Hateable players for Warrior fans include . . . uhh, maybe Kawhi Leonard for winning two Defensive Player Of The Year Awards instead of Draymond Green, though that’s not much to go on, frankly. Spurs fans hate Zaza Pachulia for stepping beneath Leonard and ending last year’s series before it started.

RIVALRY RATING (out of 23): 1. If they didn’t have to play against each other, I suspect these two teams would date.


The Thunder’s 3-1 collapse in 2016 is all but ignored now because the Warriors did the same thing one series later, but lifting Kevin Durant was quite the consolation prize for Golden State, and the definitive finger in the eye for the Thunder, who turned their team over completely to Russell Westbrook, for good and ill. Even with the additions of Paul George and Carmelo Anthony are still trying to relocate their stride.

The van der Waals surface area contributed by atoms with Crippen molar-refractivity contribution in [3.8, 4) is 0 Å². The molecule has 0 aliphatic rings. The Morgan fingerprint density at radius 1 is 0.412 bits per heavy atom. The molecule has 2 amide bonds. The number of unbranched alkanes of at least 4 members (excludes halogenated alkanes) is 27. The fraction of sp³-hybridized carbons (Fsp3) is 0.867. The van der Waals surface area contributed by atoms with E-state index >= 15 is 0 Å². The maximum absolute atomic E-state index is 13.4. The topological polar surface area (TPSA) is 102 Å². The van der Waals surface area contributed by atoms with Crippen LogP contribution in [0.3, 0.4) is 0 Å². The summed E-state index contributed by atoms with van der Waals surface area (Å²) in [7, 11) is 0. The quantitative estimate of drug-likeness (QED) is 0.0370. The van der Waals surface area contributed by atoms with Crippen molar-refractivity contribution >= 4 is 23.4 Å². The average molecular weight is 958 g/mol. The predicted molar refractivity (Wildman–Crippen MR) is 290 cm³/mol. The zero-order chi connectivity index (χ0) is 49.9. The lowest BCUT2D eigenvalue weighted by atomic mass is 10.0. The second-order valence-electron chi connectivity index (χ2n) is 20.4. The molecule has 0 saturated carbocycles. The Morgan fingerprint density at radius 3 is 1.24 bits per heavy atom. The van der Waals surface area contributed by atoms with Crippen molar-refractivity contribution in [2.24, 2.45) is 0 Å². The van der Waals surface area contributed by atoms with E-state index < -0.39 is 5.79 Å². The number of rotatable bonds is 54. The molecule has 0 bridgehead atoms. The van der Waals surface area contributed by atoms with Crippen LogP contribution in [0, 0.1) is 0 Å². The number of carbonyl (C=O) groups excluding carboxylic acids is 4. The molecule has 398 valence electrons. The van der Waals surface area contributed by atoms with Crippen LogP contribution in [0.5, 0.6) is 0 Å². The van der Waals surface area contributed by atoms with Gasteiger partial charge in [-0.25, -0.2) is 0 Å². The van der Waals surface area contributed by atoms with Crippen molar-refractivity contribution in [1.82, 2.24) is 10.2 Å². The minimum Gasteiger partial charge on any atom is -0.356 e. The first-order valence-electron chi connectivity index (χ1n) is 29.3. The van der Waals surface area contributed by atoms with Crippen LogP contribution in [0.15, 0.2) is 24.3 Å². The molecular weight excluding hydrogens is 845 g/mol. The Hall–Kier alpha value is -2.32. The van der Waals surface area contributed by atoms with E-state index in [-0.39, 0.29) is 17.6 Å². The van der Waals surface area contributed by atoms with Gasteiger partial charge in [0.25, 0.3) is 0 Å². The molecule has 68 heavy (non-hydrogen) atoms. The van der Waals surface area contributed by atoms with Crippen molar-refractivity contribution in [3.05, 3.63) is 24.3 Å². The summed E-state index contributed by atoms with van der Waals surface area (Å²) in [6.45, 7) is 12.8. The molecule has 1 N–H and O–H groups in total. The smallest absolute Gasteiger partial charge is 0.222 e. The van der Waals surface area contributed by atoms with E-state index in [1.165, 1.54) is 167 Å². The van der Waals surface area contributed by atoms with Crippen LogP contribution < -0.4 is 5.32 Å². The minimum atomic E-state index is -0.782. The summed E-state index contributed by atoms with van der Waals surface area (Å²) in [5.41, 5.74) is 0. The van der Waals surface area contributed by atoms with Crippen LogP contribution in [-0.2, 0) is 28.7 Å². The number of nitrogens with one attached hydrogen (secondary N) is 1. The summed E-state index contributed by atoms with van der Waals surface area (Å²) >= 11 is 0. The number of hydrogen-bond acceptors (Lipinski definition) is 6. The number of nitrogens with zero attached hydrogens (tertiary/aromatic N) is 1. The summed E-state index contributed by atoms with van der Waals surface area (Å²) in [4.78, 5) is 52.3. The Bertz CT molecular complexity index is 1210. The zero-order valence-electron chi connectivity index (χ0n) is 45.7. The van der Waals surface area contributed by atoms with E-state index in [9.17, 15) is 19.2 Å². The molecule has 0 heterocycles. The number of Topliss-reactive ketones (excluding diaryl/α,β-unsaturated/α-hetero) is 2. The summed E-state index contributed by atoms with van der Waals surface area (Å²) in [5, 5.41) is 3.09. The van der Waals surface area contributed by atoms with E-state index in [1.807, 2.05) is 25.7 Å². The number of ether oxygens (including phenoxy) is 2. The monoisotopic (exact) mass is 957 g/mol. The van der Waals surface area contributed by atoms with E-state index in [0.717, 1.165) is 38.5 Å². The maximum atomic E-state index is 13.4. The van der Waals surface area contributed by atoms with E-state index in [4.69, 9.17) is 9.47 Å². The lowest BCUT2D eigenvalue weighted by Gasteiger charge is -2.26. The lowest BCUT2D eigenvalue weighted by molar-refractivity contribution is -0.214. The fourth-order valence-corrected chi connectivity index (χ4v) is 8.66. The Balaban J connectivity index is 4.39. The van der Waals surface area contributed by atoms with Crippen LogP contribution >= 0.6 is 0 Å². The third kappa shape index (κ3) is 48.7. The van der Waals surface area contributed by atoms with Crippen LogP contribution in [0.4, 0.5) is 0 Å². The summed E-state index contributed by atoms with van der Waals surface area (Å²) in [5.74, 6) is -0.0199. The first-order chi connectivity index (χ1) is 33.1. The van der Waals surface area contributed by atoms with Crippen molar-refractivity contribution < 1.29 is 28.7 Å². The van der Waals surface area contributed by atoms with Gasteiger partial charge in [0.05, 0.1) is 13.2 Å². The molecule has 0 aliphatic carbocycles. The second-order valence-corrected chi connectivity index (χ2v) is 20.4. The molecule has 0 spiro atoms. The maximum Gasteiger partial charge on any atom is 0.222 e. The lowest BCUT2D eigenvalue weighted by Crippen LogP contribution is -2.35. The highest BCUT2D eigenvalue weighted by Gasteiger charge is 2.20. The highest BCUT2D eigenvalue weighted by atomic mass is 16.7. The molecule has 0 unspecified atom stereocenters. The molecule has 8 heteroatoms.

Hateable players for Warrior fans include Westbrook and Anthony for defining the I-need-the-ball-in-my-hands-to-function generation, and owner Clay Bennett for Seattle SuperSonics nostalgics. Thunder frans hate Durant, followed by Durant, Durant, Kim Jong-un, Durant, leprosy, Draymond Green’s foot, and Durant.

RIVALRY RATING (out of 440): 220. Westbrook is a human lightning rod, Anthony is the antithesis of what Warriors now regard basketball (they’d have loved him a quarter-century ago), and Stephen Adams for getting his goolies in the way of Green’s foot. Plus, some savvy Warrior fans can blame OKC for extending their heroes to seven games, thus making the final against Cleveland that much more difficult. This could work, at least in the short term.


Damian Lillard is a much-beloved local. Plus, the Blazers have never interfered in the Warriors’ universe save their 1-8 postseason record. There are no truly hateable players on either side, though Stephen Curry threw his first mouthpiece in Portland, and Green is a perennial.

RIVALRY RATING (out of 1): 0.


The new pretender to throne, with the Eastern Conference’s version of Kerr in Brad Stevens. Even better since taking advantage of Kyrie Irving’s weariness with LeBron James, and until proven otherwise the team the Warriors should most concern themselves with.